Review: People with ME/CFS are more functionally impaired than people with multiple sclerosis | 19 July 2017

 

Insights into biomedicine, 12 June 2017.

This was the main finding from an online study that compared people with ME/CFS with those suffering from multiple sclerosis – a disease that shares an overlap of several common symptoms including fatigue, and can be hard to distinguish, particularly at onset and prior to more thorough investigations.

It was a comparison study that recruited participants online and then asked them to complete the SF-36 – a questionnaire which measures physical function – and the more thorough DePaul Symptom Questionnaire (DPS).

People with ME/CFS were assessed against Fukuda and Canadian Criteria, but as this was a self-report and online study, no participant was assessed by a suitably qualified and experienced physician.

The study’s limitations were acknowledged by the authors in the full paper but even so, the results provide an illuminating comparison with a more accepted neurological – and autoimmune – disease.

Differentiating Multiple Sclerosis from Myalgic Encephalomyelitis and Chronic Fatigue Syndrome

 

Jason LA, Ohanian D, Brown A, Sunnquist M, McManimen S, Klebek L, Fox P and Sorenson M

College of Science and Health, DePaul University, USA

 

Abstract

Multiple Sclerosis (MS), Myalgic Encephalomyelitis (ME), and Chronic Fatigue syndrome are debilitating chronic illnesses, with some overlapping symptoms. However, few studies have compared and contrasted symptom and disability profiles for these illnesses for the purpose of further differentiating them.

 

The current study was an online self-report survey that compared symptoms from a sample of individuals with MS (N = 120) with a sample of individuals with ME or CFS (N = 269). Respondents completed the self-report DePaul Symptom Questionnaire.

 

Those individuals with ME or CFS reported significantly more functional limitations and significantly more severe symptoms than those with MS. The implications of these findings are discussed.

 

 

Table 2 (below) demonstrates SF-36 mean score comparisons between the two groups – the lower the score the greater the functional limitation.

It shows that people with ME or CFS were significantly more disabled in terms of functional ability while at the same time showing little difference in role emotional or mental health, compared to people with multiple sclerosis. “This suggests that with a great illness burden, and continuing skepticism about the legitimacy of ME and CFS, those with this illness tend to be functioning relatively well on mental health related indices.”

The ME Association fully endorses the DePaul Symptom Questionnaire not least because it is one of the few validated tools specifically tailored to ME/CFS. If you have not seen the DPS before, then Table 3 – reproduced below – will let you see just how valuable this tool can be.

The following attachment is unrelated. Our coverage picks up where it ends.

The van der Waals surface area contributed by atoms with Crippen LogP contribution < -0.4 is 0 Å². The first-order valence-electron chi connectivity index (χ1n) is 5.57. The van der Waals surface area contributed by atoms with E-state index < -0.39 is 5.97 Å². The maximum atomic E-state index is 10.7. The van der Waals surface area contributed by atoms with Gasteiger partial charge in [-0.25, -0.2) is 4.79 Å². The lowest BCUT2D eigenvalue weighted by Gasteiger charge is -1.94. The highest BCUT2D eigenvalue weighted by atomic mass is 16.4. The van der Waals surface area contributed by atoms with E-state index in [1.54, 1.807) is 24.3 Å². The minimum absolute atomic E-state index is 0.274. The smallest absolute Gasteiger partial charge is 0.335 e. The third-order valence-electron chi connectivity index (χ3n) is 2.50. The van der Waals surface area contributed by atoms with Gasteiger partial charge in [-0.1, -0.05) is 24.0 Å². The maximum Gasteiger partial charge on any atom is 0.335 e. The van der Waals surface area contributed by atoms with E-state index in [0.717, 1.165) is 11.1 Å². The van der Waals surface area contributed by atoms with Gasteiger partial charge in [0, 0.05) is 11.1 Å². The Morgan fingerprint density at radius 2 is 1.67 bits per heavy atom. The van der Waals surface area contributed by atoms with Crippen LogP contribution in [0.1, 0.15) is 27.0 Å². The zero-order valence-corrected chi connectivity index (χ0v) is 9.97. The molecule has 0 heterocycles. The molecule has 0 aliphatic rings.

The following Table illustrates the mean scores against an extensive list of symptoms using the DPS. With this tool, it is the higher score that equates to greater symptom severity.

 

 

 

 

 

 

 

 

 

“Similar to the SF-36 data, those in the ME and CFS group were significantly more symptomatic on almost all variables. In comparison to the MS group, the ME and CFS group had significantly worse functioning on the fatigue item, all 9 post-exertional malaise items, 2 sleep items, all 10 pain items, 11 neurocognitive items, 9 autonomic items, 11 neuroendocrine items, 5 immune items, and both of the 2 other items.”

“For those symptoms without significant differences across groups, the ME and CFS group had scores that trended toward more severity than the MS group. This was the case for all items except the following 4 symptoms: daytime drowsiness, muscle twitches, bladder problems, and urgent need to urinate.”

Conclusion

In summary, it is apparent that both patient groups have many serious symptoms and functional limitations. This has epidemiologic significance, as both illnesses affect many Americans, with CFS prevalence rates of 0.42% versus MS rates of 0.09%; [12].

 

In addition, some patients have both sets of symptoms, with some estimating that 14% of patients with MS [29] have the CFS Fukuda et al. [18] symptoms. However, these are distinct illnesses, as MS represents an exclusionary illness for a CFS diagnosis.

 

The finding that ME and CFS group had more functional limitations and more serious symptoms than those with MS provides additional evidence to the seriousness of ME and CFS.

 

Continued research to further compare ME and CFS with other chronic conditions can inform improved methods for differentiating the conditions for the purpose of diagnoses, treatment, and understanding etiology.

 

You can access the full paper – for free – here.